Russian Beauty AKA “R-Beauty” Is The Biggest Skincare Trend Of 2022


Since the days of Jane Birkin and Brigitte Bardot, American women have turned to French women for wise beauty advice on everything from styling effortless bangs to choosing the best shade of lipstick. While I love this aesthetic of beauty (and my French skin care products would have to be removed from my cold, dead hands), it’s time to get to know the traditions, philosophies, and products that come from others as well. regions. Consider Russian beauty, for example. While it’s safe to assume you’ve probably never associated it with skin care, the country holds a lot of traditional wisdom and modern science in its combined 6.612 million square kilometers.

“R-beauty,” as it is colloquially known, is still relatively unknown to American consumers despite Russia’s rich and rich history in skin care. Traditionally, Russian women have relied on all-natural ingredients and home remedies to care for their skin, but more recently they have turned to a diverse set of store-bought products. All thanks to a growing skin care market that is slowly but steadily making its way into the United States.

Curious about what skin care secrets Russian women used to keep their complexion glowing, glowing and hydrated (despite the often freezing temperatures)? Everything you want to know about the soon to be trending R-Beauty below.

The history of Russian beauty

Maria Karr, Russian beauty expert and founder of Rumore Beauty, explains that although the concept of “glamor” did not exist in Russia for most of the 20th century, it has always been important for Russian women to keep their look. hydrated and healthy skin. “The few national brands that existed at the time did not have too many options and imports were expensive and difficult to obtain,” she says. “A lot of women were turning to natural ingredients and home remedies.

Beauty expert Anna Dycheva-Smirnova echoed this sentiment, saying that there are still many “heirloom recipes” that Russian women still use today. For sunburn, the traditional remedy is sour cream. For hair problems it is a fresh onion mask. For a face mask there is strawberry puree. “A strong connection with nature is in our DNA,” she tells TZR. “Historically, the majority of Russian women did not have access to a variety of manufactured beauty products – what was available to them in Soviet times did not have an appeal for beautiful cosmetics.” This is why natural and homemade beauty and health options are so prevalent in Russia.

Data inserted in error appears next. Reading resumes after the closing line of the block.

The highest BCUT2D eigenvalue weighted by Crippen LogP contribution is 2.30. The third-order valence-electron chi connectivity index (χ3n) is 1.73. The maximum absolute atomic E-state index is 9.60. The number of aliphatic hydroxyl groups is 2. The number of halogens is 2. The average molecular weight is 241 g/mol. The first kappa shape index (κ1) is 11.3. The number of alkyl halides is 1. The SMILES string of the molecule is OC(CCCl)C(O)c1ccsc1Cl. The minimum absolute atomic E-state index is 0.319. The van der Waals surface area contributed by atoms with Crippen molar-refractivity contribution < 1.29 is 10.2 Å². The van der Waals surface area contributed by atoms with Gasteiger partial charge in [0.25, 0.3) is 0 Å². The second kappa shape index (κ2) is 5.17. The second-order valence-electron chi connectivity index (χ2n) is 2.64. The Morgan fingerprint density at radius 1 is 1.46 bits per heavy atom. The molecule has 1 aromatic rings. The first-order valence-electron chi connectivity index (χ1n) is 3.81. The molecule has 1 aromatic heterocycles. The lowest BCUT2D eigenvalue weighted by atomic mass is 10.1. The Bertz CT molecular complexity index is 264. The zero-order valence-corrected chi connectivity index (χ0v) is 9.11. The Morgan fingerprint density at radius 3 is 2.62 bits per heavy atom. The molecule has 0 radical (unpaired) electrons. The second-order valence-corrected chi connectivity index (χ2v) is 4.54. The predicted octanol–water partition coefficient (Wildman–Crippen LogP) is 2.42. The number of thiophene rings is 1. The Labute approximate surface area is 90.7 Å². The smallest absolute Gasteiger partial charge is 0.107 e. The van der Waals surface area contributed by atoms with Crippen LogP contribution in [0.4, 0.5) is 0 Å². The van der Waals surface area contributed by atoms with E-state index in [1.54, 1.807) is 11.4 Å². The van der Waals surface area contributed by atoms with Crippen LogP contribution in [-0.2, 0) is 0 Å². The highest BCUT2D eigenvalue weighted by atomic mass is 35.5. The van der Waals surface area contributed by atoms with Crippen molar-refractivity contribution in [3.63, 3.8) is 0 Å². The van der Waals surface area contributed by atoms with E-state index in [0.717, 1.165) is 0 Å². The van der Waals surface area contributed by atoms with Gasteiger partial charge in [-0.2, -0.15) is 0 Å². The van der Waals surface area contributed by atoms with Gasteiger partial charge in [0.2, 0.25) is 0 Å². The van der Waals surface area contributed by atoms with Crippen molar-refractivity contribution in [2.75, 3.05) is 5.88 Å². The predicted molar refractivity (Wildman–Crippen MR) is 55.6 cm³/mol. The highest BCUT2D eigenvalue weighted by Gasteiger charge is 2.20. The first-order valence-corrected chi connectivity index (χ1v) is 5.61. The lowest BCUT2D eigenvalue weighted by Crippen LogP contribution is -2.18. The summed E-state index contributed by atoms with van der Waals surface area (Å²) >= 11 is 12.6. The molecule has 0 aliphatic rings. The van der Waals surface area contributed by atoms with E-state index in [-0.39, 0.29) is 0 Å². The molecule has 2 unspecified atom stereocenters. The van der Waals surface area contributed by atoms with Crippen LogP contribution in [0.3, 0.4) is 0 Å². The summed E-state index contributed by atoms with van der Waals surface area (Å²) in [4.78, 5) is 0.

Popular Russian beauty ingredients

Buckwheat, Russian lake mud, Siberian herbs, and plant extracts are other ingredients in traditional home remedies. “Nettle sage, burdock, helichrysum, calendula, echinacea, and sage are some of the popular flowering herbs and plants that have been used in home remedies for skin and hair,” explains Karr. “Cornflower is another popular herb known for its anti-swelling and moisturizing properties and, therefore, commonly used for the area under the eyes.” She adds that many of these traditional ingredients have found their way into modern Russian skin care products.

Oksana Sannikova, co-founder of Onå New York Skincare, adds birch juice, egg yolk, hawthorn, parsley, lemon and honey to the list of traditional ingredients. “Russians love herbal baths, and we have many herbal mixtures for different purposes,” she says. “For example, a blend of chamomile, sage, rosemary and peppermint is ideal for protecting, nourishing and stimulating the skin. Pine, lavender and eucalyptus relax and strengthen the body.

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Modern Russian beauty practices

Today’s scenic beauty contrasts sharply with the past. “The modern Russian beauty scene has a lot more to offer than 15-20 years ago – there has been a real boom in beauty and skin care in the country over the past decade,” Karr told TZR. “However, Russian women still follow the same philosophy and many use natural botanical ingredients and remedies as part of their routines. And many contemporary brands are turning to nature to develop their formulas, tapping into the traditional wisdom of beauty that they now combine with the latest technology.